May 7, 2013

Inspiring Oregon's Children

Sisters High School senior Jaimee Simundson has done some extraordinary things in her first eighteen years. She recorded a CD, built a guitar, taught fifth grade music, and held a professional internship. Her post-graduation plan is to serve with Americorps and then head to college.

Nine years ago Jaimee had different interests, a mix of academics and athletics, until she discovered the Americana Project. The project, which brings music education and American folk traditions to the public schools in Sisters, mentored Jaimee to find herself, not only as a performer, but as a teacher, songwriter, luthier, and member of a focused, achievement-based peer group. This June, she’ll graduate with career experience, education options, and a unique life trajectory.

The Oregon Cultural Trust, through the Deschutes County Cultural Coalition, has made multiple grants to the Americana Project. Directly, and through its county and tribal coalitions and five statewide partners, the Trust has awarded thousands of arts, heritage and humanities grants.

This important work inspires our children, engages our citizens and fuels our economy, ensuring that Oregon is and remains a great place to live, work and play, all the while building a permanent fund for culture in Oregon.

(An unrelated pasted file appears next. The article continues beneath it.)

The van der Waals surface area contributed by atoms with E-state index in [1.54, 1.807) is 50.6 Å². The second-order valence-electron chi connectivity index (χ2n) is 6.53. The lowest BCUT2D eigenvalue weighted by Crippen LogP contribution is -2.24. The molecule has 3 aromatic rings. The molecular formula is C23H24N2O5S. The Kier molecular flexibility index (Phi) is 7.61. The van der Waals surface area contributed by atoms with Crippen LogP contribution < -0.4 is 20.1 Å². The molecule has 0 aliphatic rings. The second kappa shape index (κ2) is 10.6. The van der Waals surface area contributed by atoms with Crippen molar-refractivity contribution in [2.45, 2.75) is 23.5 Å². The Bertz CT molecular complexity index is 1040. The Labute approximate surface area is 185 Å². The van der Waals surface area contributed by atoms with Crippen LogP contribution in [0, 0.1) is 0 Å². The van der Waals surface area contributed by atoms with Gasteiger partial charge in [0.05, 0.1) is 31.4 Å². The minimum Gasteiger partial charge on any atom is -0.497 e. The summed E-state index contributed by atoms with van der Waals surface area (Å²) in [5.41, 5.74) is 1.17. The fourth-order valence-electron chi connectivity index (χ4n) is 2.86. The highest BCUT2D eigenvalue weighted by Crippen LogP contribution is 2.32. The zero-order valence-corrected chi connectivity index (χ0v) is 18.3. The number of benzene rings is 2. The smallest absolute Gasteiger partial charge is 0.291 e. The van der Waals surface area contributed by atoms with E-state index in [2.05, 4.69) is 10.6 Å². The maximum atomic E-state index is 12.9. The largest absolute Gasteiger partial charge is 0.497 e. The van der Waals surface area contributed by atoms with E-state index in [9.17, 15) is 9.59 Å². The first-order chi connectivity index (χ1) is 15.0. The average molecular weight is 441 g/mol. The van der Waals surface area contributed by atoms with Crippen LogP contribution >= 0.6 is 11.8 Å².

It’s simple to give to the Oregon Cultural Trust. And that gift benefits you while it increases tourism, builds community, and educates young people across the state.

First, donate to one or more of the 1,300+ cultural nonprofits in Oregon. A searchable list is provided at http://www.culturaltrust.org/what-we-support/participating-cultural-non-profits. Then, make an equal gift to the Cultural Trust. Oregon’s unique cultural tax credit means your Trust donation comes back to you when you file your taxes – up to $500 per individual, $1,000 for households filing jointly and $2,500 for C-Corp businesses.

Give by June 30 to continue providing uncharted opportunities for Oregonians like Jaimee Simundson. Join me in supporting Oregon culture by making your gift, today!

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Feb 15, 2013

Oregon Cultural Trust Donations Up 3.1% in 2012

Oregon Statehood Day cake
Oregon Statehood Day cake

Happy Birthday to Oregon (February 14, 1859)! Thanks to your generous support of the arts, heritage and humanities in 2012, the Oregon Cultural Trust received gifts totaling $3,959,462.43 last calendar year, an increase of $119,126.60, or 3.1% over 2011.

These numbers attest to the value that Oregonians place on our creative economy, historic spaces and power of culture to transform us.